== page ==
This post is the first in a series of six that will take you through the bpost iHRM (integrated human resource management) program. With this series we want to provide some context on the program itself and highlight our contributions and approach on business architecture and project scoping.
Does the term "rewrite" scare the bejeezus out of you? Good. It should. A rewrite is not something to be taken lightly and should be your very last resort. There are less painful routes you can take, but what if there really is no valid alternative to "The Big R"?
In the end, Application Lifecycle Management helps you to transform business ideas in an efficient and predictable way. You, as an IT department, will be able to deliver what the business needs. Moreover, you will be able to do this on time and within the estimated budget. The ALM maturity assessment discussed in my previous post results in a clear overview of the current maturity level (per discipline) and a phased plan to increase the maturity of you ALM processes. In this post we will discuss the possible benefits of executing an ALM maturity increase plan (by using a concrete customer case).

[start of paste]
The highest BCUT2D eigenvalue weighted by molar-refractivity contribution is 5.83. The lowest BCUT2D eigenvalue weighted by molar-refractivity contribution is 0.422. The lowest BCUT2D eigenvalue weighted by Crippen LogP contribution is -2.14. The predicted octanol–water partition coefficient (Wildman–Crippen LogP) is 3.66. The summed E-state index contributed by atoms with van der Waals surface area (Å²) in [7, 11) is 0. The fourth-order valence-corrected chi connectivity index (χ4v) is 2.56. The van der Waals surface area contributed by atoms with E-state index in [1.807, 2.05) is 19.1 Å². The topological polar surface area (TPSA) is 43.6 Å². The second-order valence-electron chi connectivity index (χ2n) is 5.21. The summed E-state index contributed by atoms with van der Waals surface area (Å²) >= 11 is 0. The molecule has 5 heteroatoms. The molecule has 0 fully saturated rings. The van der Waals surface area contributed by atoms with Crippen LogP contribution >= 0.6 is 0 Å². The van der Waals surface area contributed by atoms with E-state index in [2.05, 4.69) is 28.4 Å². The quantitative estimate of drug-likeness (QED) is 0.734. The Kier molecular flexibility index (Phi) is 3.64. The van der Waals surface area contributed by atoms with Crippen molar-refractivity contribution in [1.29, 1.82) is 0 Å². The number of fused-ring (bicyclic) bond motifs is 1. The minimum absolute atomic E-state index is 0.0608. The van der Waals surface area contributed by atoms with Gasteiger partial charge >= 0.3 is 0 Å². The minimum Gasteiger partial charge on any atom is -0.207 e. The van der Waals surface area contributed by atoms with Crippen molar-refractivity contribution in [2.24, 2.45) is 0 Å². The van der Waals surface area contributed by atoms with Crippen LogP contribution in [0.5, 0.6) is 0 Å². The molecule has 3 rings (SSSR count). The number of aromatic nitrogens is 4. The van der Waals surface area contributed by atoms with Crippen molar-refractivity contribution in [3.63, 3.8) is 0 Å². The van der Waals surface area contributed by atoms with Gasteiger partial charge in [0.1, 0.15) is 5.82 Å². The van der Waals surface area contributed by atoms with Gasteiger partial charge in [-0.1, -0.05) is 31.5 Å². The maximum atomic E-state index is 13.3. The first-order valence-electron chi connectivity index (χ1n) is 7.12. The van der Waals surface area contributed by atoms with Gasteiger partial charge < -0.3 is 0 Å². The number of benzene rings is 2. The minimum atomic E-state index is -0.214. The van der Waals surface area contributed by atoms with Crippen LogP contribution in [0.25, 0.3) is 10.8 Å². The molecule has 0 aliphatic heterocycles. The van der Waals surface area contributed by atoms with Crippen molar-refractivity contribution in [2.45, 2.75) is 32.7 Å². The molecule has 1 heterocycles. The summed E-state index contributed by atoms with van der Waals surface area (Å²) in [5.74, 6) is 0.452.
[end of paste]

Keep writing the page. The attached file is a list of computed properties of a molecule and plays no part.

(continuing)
In my previous post I have shown a number of possible pain patterns that you can experience if the maturity of your ALM processes is not adequate. In this post we will discuss a method that can be used to assess these processes and increase the ALM maturity in the areas where this is needed.
The actual goal of Application Lifecycle Management (ALM) is to transform a business idea into working software as efficiently as possible. The requirements need to be aligned with development to build applications that drive business objectives.
Your ALM processes should be managed as actual business processes because they create the predictability that the business is requesting.
In reality they are still considered to be an IT internal concern.
Do you recognize any of the following pain patterns?